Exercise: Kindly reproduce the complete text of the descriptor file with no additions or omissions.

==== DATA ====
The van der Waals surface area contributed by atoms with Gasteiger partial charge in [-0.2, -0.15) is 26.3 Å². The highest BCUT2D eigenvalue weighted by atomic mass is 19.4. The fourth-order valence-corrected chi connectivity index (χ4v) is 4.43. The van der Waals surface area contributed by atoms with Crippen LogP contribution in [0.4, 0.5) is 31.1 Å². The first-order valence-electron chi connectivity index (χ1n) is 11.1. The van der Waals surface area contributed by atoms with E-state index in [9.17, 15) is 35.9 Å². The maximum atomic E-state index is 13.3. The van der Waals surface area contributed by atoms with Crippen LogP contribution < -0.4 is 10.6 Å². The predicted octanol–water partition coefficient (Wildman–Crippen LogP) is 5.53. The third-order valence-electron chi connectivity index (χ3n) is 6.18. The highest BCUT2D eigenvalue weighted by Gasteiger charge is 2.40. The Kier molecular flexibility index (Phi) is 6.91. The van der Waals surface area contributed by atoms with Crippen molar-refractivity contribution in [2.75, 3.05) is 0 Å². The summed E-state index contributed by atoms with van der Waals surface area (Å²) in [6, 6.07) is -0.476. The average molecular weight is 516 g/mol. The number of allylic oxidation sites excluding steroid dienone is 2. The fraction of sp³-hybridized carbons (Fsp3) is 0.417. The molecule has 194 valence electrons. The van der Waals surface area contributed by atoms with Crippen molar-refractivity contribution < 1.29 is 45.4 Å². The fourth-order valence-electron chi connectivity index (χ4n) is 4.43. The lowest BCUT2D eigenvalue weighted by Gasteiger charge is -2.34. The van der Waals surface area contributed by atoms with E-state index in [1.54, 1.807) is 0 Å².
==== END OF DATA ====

The van der Waals surface area contributed by atoms with Gasteiger partial charge in [-0.2, -0.15) is 26.3 Å². The highest BCUT2D eigenvalue weighted by atomic mass is 19.4. The fourth-order valence-corrected chi connectivity index (χ4v) is 4.43. The van der Waals surface area contributed by atoms with Crippen LogP contribution in [0.4, 0.5) is 31.1 Å². The first-order valence-electron chi connectivity index (χ1n) is 11.1. The van der Waals surface area contributed by atoms with E-state index in [9.17, 15) is 35.9 Å². The maximum atomic E-state index is 13.3. The van der Waals surface area contributed by atoms with Crippen LogP contribution < -0.4 is 10.6 Å². The predicted octanol–water partition coefficient (Wildman–Crippen LogP) is 5.53. The third-order valence-electron chi connectivity index (χ3n) is 6.18. The highest BCUT2D eigenvalue weighted by Gasteiger charge is 2.40. The Kier molecular flexibility index (Phi) is 6.91. The van der Waals surface area contributed by atoms with Crippen molar-refractivity contribution in [2.75, 3.05) is 0 Å². The summed E-state index contributed by atoms with van der Waals surface area (Å²) in [6, 6.07) is -0.476. The average molecular weight is 516 g/mol. The number of allylic oxidation sites excluding steroid dienone is 2. The fraction of sp³-hybridized carbons (Fsp3) is 0.417. The molecule has 194 valence electrons. The van der Waals surface area contributed by atoms with Crippen molar-refractivity contribution < 1.29 is 45.4 Å². The fourth-order valence-electron chi connectivity index (χ4n) is 4.43. The lowest BCUT2D eigenvalue weighted by Gasteiger charge is -2.34. The van der Waals surface area contributed by atoms with E-state index in [1.54, 1.807) is 0 Å².